Law Enforcement Official Says Details of Cooper Harris Case Shock His Conscience

Legal analysts Dan Abrams and Nancy Grace explain what can be expected as the trial begins.
4:02 | 07/03/14

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Transcript for Law Enforcement Official Says Details of Cooper Harris Case Shock His Conscience
Let's bring in our legal team. ABC news chief legal affairs anchor, Dan Abrams. And Nancy grace. One of the officers in this investigation has said, what he knows about this case shocks his conscience. That is an extremely telling statement, Nancy. It's very telling. And it's also very rare that you get a statement from law enforcement about this prior to the hearing. The hearing is set to go down in just a few hours. It's going to be a bind over hearing for a magistrate judge, who is a former prosecutor. Will hear a bare bones case set out by the state to determine if this goes any further. And I expect then to hear from detectives. Prior to that, I'm surprised there was a statement. And I find it very telling. Dan, let me ask you what you think we're going to hear from the hearing. He's being charged with murder and cruelty to a child. I don't think there's going to be any question there's going to be enough evidence to move forward. Something interesting happened already. Initially, he was charged with first-degree cruelty to a child, leading to death, felony murder. That requires willful conduct or malls will. Meaning, there's no question he would have done it on purpose, right? They reduced the charge to second-degree child cruelty. That means they can still charge him with felony murder. But now, they just have to prove criminal recklessness. Now, they don't need to prove he did it intentionally. They can prove he was incredibly reckless in what he did. That's why I say there's almost no question that I think this judge will say there's enough evidence to bring it to a jury. Let's talk about the driving route that Harris took from chick-fil-a to his office. How important is it, when we hear prosecutors go through the details of where he went and when he did? Well, we heard that police were retracing the father, Harris cooper's -- Harris Ross cooper's route that morning. And we followed along. It's only about 1:20 from the chick-fil-a, where they stopped that morning. And he took the child in to chick-fil-a. They saw him put him back in the rear-facing car seat. But to get to his office, it's about three or four minutes. He passes red lights, which have cameras on them. The theory that this is proceeding, the child was awake at chick-fil-a. What happened? You forgot about him in three minutes that it took to get to your office? Another thing that's going to come into play here is forensic evidence from cell phones, from tracking devices within the car. Did he take a different route? Did he go somewhere he didn't tell police about? And the whole day, the dad was supposed to drop him off at home Depot day care. Did you get cooper dropped off all right? Did he eat breakfast? How did he do? Not one text to remind the dad the kid's in the car? Also, the father goes out at lunchtime, puts something in the car, with the child in the car, and still doesn't realize the child is in the car. Nancy is raising an interesting question about the mother. Is it possible the mother could get charged here? There were searches on the computer that both parents searched children in hot cars. That's right. And in order -- a lot of people have been asking me, do you think the mother is going to get charged? Not just on an internet search. Not just because at some point -- they're going to have to link here up to him. If they are able to link them together, that means we've moved, now, from the possibility this was reckless conduct to no question it was intentional conduct. Premeditation. That's right. If these two worked together, we're talking about premeditated murder. We're not talking about the possibility of someone forgetting their child in the car or just him being involved. Then, we're talking about something even more sinister. All eyes will certainly be on the Georgia courtroom today. Thank you so much, Dan and Nancy. We appreciate you weighing in.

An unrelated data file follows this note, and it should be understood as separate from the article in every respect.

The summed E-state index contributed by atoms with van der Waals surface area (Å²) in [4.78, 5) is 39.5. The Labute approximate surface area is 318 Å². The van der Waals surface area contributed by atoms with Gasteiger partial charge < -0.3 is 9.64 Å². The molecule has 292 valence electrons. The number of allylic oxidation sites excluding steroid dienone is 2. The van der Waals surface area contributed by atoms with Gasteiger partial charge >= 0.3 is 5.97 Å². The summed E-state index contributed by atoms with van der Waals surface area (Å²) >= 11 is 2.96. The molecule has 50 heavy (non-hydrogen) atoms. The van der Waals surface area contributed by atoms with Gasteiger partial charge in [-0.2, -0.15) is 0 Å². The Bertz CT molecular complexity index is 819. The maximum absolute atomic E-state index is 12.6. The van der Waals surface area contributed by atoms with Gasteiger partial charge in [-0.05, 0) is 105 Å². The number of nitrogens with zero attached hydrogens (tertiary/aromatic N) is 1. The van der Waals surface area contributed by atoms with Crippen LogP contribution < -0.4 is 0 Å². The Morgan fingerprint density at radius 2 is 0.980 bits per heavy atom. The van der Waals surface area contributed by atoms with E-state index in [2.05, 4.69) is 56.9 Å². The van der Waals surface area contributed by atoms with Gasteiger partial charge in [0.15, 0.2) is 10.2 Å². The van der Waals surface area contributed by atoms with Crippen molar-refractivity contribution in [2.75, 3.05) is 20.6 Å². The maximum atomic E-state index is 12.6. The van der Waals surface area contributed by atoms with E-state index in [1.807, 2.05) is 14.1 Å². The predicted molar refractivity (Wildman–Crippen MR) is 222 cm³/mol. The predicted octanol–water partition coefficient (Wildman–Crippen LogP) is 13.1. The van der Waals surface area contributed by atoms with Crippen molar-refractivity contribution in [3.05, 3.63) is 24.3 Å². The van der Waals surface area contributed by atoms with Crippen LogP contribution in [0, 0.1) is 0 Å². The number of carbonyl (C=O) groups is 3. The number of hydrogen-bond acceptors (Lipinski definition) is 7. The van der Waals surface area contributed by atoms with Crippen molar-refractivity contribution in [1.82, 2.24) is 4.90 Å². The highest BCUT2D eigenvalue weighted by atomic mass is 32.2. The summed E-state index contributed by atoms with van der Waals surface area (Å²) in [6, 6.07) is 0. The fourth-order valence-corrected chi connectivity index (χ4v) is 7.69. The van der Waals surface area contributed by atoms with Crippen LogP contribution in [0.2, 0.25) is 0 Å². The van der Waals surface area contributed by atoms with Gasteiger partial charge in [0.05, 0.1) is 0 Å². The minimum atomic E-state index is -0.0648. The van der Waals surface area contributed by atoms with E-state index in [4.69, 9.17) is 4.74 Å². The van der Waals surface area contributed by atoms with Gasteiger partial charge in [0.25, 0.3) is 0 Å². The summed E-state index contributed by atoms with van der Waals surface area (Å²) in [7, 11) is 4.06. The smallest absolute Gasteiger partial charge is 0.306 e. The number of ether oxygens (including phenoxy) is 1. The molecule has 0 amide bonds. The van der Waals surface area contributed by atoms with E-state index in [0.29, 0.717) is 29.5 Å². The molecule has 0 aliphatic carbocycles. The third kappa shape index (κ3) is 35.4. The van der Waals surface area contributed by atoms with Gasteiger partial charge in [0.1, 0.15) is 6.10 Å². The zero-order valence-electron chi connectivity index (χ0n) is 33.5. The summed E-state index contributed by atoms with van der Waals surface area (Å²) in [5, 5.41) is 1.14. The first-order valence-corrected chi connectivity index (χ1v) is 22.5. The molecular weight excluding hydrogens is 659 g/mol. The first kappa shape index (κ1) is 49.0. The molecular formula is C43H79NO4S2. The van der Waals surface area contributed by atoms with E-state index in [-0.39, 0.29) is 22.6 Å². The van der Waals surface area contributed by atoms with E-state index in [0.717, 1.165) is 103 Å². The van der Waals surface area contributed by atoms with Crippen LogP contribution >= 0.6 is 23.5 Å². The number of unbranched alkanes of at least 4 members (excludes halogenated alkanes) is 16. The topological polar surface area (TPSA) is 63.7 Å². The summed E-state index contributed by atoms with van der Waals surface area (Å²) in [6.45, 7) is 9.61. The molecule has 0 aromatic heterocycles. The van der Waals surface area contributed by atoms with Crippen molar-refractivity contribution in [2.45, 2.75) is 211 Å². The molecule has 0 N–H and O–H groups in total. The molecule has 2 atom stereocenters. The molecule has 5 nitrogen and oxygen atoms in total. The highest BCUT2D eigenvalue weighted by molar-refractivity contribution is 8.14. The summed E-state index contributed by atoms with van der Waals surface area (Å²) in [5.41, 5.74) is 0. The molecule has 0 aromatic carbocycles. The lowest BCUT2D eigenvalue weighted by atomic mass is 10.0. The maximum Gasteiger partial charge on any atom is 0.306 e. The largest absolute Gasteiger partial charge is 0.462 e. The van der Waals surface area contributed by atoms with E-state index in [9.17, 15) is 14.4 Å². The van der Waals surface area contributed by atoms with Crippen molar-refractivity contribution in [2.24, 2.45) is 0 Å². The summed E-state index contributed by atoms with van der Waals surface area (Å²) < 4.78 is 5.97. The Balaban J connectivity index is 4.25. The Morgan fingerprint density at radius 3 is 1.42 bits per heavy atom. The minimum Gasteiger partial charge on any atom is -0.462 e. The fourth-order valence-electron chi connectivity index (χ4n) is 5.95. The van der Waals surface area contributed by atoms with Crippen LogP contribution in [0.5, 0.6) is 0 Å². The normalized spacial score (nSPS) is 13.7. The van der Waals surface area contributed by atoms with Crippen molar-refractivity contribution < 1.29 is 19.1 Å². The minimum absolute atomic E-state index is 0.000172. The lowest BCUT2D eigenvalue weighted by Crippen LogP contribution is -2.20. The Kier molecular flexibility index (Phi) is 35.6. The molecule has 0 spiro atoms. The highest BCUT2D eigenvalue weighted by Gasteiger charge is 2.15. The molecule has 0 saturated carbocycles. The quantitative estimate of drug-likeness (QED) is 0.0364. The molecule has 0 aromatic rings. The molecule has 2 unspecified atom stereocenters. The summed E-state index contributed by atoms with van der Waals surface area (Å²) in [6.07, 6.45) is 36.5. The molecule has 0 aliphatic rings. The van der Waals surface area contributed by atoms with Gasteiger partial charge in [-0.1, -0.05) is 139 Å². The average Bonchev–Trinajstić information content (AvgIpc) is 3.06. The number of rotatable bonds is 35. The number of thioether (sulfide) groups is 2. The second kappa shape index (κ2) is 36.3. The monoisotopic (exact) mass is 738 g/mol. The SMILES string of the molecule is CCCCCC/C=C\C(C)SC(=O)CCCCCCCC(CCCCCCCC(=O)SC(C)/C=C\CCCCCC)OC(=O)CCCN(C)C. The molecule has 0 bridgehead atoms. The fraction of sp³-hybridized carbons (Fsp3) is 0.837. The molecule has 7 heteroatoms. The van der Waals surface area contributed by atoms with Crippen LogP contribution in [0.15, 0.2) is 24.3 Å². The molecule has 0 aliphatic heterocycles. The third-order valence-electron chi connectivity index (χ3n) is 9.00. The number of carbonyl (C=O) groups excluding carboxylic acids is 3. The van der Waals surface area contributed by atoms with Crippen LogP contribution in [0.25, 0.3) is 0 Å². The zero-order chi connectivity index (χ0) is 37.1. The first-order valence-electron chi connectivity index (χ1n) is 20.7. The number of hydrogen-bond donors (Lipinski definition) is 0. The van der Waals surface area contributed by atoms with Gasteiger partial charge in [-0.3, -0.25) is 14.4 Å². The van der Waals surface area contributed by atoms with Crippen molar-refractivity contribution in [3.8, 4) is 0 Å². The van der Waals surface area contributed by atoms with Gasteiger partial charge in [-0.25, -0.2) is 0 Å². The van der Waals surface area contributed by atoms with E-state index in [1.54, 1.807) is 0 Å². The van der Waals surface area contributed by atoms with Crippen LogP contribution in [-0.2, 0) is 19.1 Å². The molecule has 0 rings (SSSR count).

This transcript has been automatically generated and may not be 100% accurate.

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